“We want to work on Sundays,” he said in an interview. “When we work on Sundays, we get comp time off and we’re paid double the normal rate. It’s financially appealing to us. Clients also like finding stores open, so everybody is happy.”
According to a CSA poll for the business federation FMB released in April, about 52 percent of the French are in favor of Sunday store openings for the home-improvement sector. For residents of the Paris region, the approval stood at 74 percent.
Sunday shopping is no longer taboo in other European Union countries. Germany eased national retail restrictions in 2006, leaving the decision to its 16 state governments. The Czech Republic has no restrictions at all.
A walk on Sunday down Paris’s famed Avenue des Champs Elysees, a tourist hub visited by more than 100 million people a year, shows how France’s Byzantine laws tie retailers in knots.
Restaurants and cultural venues — such as movie halls — can remain open, while most other retailers are shut. LVMH Moet Hennessy Louis Vuitton SA battled unions that tried to close its flagship store on the avenue Sundays — and won. It convinced a judge that the rule should be waived because the fashion museum on its upper floor made it a “place of cultural significance.”
The Printemps and Galeries Lafayette department stores near the Opera Garnier in Paris are also forced to close on Sundays, missing out on business from tourists who frequent the area.
Maurizio Borletti, the head of the Borletti Group, which together with Deutsche Bank AG bought Printemps from PPR SA in 2006, says France makes things hard for retailers.
Comparing the store’s business with that in London, he said at a conference this month that “there’s less flexibility, higher labor and social charges and one less day of trade since stores have to be closed on Sundays.”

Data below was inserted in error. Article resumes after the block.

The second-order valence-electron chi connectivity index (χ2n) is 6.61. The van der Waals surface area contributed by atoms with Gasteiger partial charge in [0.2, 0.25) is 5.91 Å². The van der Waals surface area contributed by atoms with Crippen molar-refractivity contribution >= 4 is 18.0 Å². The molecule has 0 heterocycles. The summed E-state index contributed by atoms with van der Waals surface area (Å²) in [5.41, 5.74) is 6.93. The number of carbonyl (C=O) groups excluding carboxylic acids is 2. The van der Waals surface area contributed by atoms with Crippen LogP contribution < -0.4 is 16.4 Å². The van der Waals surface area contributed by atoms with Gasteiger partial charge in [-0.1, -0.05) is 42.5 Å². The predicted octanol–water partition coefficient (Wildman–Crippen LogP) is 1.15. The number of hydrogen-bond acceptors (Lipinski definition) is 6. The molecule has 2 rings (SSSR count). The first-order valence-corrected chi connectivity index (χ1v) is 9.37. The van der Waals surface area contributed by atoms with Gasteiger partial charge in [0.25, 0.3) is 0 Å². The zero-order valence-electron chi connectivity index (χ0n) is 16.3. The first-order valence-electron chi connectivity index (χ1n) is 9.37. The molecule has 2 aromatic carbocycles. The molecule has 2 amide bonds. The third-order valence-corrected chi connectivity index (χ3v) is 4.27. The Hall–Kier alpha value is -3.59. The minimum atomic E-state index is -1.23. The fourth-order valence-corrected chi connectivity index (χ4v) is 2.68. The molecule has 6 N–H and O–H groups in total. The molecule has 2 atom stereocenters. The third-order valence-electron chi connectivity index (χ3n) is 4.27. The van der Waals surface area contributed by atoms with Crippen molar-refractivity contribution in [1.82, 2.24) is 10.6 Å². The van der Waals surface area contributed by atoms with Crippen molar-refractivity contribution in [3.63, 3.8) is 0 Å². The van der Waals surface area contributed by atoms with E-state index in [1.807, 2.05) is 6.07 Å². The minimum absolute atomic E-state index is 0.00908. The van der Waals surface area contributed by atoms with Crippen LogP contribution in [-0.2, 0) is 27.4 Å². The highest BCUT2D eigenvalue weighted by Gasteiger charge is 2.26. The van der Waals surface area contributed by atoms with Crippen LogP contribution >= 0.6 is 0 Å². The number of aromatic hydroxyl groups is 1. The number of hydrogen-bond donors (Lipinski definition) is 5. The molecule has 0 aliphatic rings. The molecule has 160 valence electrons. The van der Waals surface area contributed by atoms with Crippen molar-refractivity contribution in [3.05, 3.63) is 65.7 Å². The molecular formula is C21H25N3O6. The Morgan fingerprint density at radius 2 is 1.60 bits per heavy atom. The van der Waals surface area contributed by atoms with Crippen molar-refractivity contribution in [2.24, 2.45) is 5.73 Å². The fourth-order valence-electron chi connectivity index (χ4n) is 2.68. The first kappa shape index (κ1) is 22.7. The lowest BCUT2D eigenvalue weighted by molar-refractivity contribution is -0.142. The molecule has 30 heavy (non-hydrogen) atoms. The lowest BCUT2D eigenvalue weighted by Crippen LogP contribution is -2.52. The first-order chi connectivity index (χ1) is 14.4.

For Bricorama, the Sunday-closure law comes with an additional twist.
Under the law, furniture stores such as Ikea and gardening retailers can remain open, while home-improvement stores have to shut unless they are located in a limited number of areas identified by local-government representatives, who also give a limited number of waivers per year.
For Bricorama, which employs about 4,500 people across Europe, 31 of its 95 French stores don’t qualify. The closure of the stores in the Paris region translates into a 5 percent loss in annual revenue as the shops used to make as much as 20 percent of their sales on that day, Bourrelier said.
The shortfall has been exacerbated by the economic slump and bad weather, which caused the 24.5 billion-euro French home- improvement market to slide by about 7.5 percent in the first half, he said. Bourrelier founded his first store 38 years ago.
What drives the self-made man even crazier is that his larger rivals, including Leroy Merlin and Castorama have managed to remain open on Sundays, finding legal loopholes, getting waivers or ignoring the Sunday ban.
“Either we can all be open, or we all remain closed,” Bourrelier said. “It’s a matter of justice.”
–Editors: Vidya Root, Steve Rhinds, Simon Thiel